For Julian Temperley, the proposed minimum price for alcohol is an assault on not just cidermaking but the Westcountry, writes London Editor Graeme Demianyk.
The Somerset-based producer, credited with reviving the art of cider brandy production in Britain, is furious that little heed has been given to the impact of the Government's binge-drinking clampdown on farm-gate producers.
While ultra-cheap supermarket cider is "abhorrent", Mr Temperley says the 90-odd farmers in Somerset and Devon that make up the core of traditional cidermaking industry "should be regarded as the crown jewels of English food and drink". But, if alcohol cannot be sold for less than 45p a unit, the price of a gallon of the high-strength cider will double to £13.
"The market place will change," he said from Barrow Hill farm near Kingsbury Episcopi, Martock, Somerset. "The old boys won't put up with a 100% increase."
Farm producers could go out of business, he says. In turn, orchards that are as synonymous with the Westcountry countryside as vineyards are in the French Dordogne would also face ruin.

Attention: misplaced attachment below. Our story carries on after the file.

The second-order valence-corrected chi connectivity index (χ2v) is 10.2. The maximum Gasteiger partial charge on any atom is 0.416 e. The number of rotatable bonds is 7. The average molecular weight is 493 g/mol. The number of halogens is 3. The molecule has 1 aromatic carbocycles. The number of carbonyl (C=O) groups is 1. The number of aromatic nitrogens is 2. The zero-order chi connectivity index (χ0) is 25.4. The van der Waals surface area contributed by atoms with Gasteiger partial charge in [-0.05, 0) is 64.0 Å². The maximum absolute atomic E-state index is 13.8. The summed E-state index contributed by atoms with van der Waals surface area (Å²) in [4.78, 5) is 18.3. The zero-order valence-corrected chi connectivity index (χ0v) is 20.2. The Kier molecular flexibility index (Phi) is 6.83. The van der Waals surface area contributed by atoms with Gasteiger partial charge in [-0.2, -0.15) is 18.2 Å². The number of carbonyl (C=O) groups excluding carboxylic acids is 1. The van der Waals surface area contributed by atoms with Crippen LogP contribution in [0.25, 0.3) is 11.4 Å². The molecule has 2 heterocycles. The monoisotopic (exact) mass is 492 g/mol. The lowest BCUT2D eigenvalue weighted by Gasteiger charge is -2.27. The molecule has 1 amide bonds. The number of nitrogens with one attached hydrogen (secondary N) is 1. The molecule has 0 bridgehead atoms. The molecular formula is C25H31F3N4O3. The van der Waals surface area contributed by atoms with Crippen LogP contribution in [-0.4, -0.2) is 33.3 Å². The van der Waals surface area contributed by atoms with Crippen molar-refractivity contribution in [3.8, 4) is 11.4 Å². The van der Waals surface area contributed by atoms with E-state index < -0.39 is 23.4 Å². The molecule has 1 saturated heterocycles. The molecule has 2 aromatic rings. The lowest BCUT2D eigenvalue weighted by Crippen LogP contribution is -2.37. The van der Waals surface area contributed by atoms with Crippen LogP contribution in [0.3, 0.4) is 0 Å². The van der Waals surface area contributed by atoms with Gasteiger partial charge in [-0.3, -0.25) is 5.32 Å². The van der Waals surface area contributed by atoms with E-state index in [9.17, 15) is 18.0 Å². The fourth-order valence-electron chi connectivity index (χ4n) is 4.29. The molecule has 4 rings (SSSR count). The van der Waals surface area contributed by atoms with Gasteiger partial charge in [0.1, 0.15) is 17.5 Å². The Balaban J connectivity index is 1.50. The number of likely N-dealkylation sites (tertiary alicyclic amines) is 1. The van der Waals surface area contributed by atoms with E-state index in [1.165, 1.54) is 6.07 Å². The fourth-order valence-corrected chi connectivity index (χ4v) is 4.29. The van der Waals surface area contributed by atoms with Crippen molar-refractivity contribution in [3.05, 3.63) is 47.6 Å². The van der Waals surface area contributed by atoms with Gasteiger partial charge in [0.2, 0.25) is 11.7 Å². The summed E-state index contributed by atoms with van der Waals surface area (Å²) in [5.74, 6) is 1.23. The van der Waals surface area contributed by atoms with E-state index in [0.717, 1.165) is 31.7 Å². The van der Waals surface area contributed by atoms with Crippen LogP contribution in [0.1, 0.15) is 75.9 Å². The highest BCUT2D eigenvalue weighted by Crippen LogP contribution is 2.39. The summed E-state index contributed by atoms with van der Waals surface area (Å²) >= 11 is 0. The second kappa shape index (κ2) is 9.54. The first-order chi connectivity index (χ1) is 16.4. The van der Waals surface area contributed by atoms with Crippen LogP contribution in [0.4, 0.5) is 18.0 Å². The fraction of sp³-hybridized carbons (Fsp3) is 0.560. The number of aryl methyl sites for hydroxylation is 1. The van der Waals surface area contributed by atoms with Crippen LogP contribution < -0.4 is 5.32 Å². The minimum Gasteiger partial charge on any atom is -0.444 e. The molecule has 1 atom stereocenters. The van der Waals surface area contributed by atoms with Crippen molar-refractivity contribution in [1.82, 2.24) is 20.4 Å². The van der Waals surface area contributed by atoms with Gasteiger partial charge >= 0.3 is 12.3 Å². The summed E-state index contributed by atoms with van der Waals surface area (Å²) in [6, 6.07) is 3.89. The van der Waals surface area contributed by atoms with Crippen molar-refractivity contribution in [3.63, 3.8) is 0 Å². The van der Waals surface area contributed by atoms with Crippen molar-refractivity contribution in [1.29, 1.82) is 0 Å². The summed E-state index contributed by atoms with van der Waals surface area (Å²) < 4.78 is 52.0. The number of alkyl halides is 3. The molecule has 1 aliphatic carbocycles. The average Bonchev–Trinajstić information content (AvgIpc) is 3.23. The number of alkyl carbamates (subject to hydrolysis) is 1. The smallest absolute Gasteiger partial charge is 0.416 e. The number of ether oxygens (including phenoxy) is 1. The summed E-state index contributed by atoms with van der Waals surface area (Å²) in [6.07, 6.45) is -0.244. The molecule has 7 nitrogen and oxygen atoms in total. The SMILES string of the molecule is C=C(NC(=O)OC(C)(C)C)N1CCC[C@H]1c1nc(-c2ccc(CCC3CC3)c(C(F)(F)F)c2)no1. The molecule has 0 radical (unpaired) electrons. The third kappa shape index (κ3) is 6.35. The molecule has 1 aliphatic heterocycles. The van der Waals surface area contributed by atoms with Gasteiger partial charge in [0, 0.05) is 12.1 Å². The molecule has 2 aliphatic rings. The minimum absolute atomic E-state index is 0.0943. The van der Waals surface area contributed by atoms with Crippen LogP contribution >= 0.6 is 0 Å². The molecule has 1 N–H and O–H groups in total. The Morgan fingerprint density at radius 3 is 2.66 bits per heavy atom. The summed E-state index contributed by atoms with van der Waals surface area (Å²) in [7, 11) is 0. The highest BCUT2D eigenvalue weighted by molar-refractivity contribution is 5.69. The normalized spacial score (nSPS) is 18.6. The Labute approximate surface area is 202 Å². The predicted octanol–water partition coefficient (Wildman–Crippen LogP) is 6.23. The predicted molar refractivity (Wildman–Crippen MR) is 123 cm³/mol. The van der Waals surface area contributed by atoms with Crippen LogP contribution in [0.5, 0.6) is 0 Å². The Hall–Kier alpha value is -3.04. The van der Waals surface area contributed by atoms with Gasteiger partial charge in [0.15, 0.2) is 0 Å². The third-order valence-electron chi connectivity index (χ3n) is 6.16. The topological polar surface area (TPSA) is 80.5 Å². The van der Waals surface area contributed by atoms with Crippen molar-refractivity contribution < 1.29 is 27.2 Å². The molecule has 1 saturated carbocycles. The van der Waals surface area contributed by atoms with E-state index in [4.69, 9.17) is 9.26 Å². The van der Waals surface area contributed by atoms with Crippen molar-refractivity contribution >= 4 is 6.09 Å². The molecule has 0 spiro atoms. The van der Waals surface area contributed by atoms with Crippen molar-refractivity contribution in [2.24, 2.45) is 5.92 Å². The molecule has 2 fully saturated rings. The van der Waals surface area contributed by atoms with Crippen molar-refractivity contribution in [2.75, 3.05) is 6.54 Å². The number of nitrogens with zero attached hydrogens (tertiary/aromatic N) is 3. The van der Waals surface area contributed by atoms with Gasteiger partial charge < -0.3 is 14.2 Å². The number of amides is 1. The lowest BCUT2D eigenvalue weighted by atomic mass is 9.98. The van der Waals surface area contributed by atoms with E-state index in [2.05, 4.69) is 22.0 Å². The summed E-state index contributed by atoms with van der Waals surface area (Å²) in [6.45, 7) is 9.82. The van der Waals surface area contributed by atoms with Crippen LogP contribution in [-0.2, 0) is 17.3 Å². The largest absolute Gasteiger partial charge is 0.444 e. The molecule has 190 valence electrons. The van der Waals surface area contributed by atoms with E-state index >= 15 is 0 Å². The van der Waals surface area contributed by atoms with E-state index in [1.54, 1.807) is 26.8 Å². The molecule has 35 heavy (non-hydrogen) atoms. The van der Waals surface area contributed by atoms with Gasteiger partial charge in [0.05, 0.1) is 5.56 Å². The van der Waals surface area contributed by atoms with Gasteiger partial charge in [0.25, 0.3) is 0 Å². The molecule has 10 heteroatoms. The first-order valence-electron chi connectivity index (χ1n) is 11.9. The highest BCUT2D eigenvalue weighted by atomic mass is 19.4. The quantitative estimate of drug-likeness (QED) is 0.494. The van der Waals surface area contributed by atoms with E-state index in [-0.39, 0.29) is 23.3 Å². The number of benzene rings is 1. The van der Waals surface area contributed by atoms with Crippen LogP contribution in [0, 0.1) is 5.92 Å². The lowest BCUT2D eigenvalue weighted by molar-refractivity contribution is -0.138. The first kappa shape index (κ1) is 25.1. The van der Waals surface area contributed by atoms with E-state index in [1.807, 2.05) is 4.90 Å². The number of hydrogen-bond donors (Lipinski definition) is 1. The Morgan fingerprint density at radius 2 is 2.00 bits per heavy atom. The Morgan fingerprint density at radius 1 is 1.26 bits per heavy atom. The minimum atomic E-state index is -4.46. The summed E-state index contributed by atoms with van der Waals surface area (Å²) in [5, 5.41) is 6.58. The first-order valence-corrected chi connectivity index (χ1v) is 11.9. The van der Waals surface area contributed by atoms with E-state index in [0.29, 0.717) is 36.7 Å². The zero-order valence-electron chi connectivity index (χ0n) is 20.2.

He said: "Cidermakers will be waking up to the full horror of it. They hoped it would go away. For the traditional cider maker it will be a disaster. It will more than double the cost. And people who buy it don't go off rioting. They drive here or come on their bicycle. The market will be destroyed, with that will go small orchards. With that will go a culture."
Even the big cidermakers who have outgrown their modest origins exploit cider making's back-to-nature techniques as a marketing device.
He said: "You could say that it's something that's not that special. But it will be something that is destroyed. And when it's gone people will say 'oh dear'. It can't be re-created. It will destroy the magic and mystique of the hillbilly cidermaker."